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Sheila C. Johnson has built an empire and living legacy that is more than worthy of the accolades and positive adjectives that are so often used in her presence. That legacy includes co-founding BET, running Salamander Hospitality’s bevy of hotels and resorts, producing prominent documentary and feature-length films (she’s currently an executive producer for Lee Daniel’s feature film The Butler), becoming America’s first African-American female billionaire, and becoming the first African-American woman to own a sports team (Washington’s Mystics, Wizards and Capitals).

And now, this serial entrepreneur and philanthropist is getting into the fashion game with the Sheila Johnson Collection, a line of luxury scarves that feature one-of-a-kind photographs from her travels.

I recently caught up with Mrs. Johnson to learn more about the Sheila Johnson Collection and its philanthropic mission, the story behind the recurring salamander theme in her businesses, and what her advice would be for young women who are interested in starting their own businesses.

Madame Noire (MN): How would you describe the Sheila Johnson Collection to someone that was hearing/reading about it for the first time?
Sheila Johnson (SJ): It reflects my passion for beauty, women’s empowerment, and artistic expression as captured through the lens of the camera.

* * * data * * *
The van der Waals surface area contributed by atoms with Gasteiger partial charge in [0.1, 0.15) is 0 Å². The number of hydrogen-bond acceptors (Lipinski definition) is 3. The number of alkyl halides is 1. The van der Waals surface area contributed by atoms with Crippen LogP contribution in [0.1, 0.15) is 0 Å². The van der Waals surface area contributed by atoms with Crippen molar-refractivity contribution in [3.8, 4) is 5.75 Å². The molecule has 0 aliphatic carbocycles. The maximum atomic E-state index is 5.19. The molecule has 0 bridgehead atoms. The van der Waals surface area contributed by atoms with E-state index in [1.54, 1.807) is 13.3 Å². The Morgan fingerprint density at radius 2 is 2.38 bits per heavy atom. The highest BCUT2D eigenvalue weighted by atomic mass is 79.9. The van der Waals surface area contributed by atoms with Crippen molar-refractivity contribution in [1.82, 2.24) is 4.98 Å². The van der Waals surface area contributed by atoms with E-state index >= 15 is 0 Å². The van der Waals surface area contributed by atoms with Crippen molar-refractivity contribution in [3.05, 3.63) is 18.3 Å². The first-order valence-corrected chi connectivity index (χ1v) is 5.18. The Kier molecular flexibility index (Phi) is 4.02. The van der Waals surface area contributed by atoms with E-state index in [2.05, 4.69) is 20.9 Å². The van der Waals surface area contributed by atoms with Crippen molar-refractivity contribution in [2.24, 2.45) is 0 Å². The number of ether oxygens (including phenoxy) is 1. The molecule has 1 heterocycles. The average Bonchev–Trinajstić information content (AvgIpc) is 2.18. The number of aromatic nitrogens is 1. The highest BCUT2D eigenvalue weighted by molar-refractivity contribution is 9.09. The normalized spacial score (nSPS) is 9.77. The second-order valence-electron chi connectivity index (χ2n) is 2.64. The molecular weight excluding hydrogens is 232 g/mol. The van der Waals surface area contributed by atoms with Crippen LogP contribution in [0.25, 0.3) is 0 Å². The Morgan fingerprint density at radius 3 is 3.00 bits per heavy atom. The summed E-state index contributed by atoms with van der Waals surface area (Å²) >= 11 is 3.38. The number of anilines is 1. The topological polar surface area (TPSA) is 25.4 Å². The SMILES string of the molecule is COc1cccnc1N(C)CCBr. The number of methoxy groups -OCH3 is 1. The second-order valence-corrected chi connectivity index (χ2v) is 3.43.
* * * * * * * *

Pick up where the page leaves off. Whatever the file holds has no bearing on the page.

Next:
Everywhere I go, I take my camera.  It forces me to slow down, and really look, and really see.  And what I’ve seen is so inspiring, from the raw beauty of the natural landscape in my hometown of Middleburg, VA, to the courage of Haitian communities as they rebuild from disaster, to the resilience and strength of women in Africa.  I’ve tried to capture those moments in time through my photography, and to share those stories with other women and men through wearable art.

MN: You’ve experienced considerable success with both BET and Salamander Hospitality. Why launch a new business at this stage in your life?
I am a woman who does not like to sit still.  When I see opportunities where I can continue to express myself and continue to challenge the boundaries of sharing my life with others — that’s what gets me out of bed every morning.

MN: In a recent interview you shared that photography has been one of your passions for a long time. What made you choose scarves as the medium for you to share your photos?
A scarf creates a lasting emotion of feeling nurtured and embraced.  Scarves give warmth and tenderness, plus they are accessories that women can use anytime and anywhere.  I wanted to draw on that feeling of closeness to give meaning to the stories represented in each scarf.

MN: You also revealed that you recently formed a street soccer team called the Lady Salamanders and that proceeds from the Sheila Johnson Collection will benefit the team. How did you get involved with the team and how have these women impacted your life?
I first became aware of the street soccer movement when I served as executive producer of the documentary film Kicking It, which premiered at the 2008 Sundance Film Festival.  I was inspired by the story of the players in that film, and realized there wasn’t the same focus on the women as on the men, even though they were struggling with the same problems of homelessness and addiction.  Through the eyes of these women, you understand how vulnerable life is—and, also, how resilient the human spirit can be. I wanted to help support and empower them as they worked to overcome their challenges, find employment, and build stable, hopeful lives. So I sponsored and helped start the women’s national team, which is called the Lady Salamanders.  I’m proud to say, they recently returned from Mexico City, where they competed in the Homeless World Cup!

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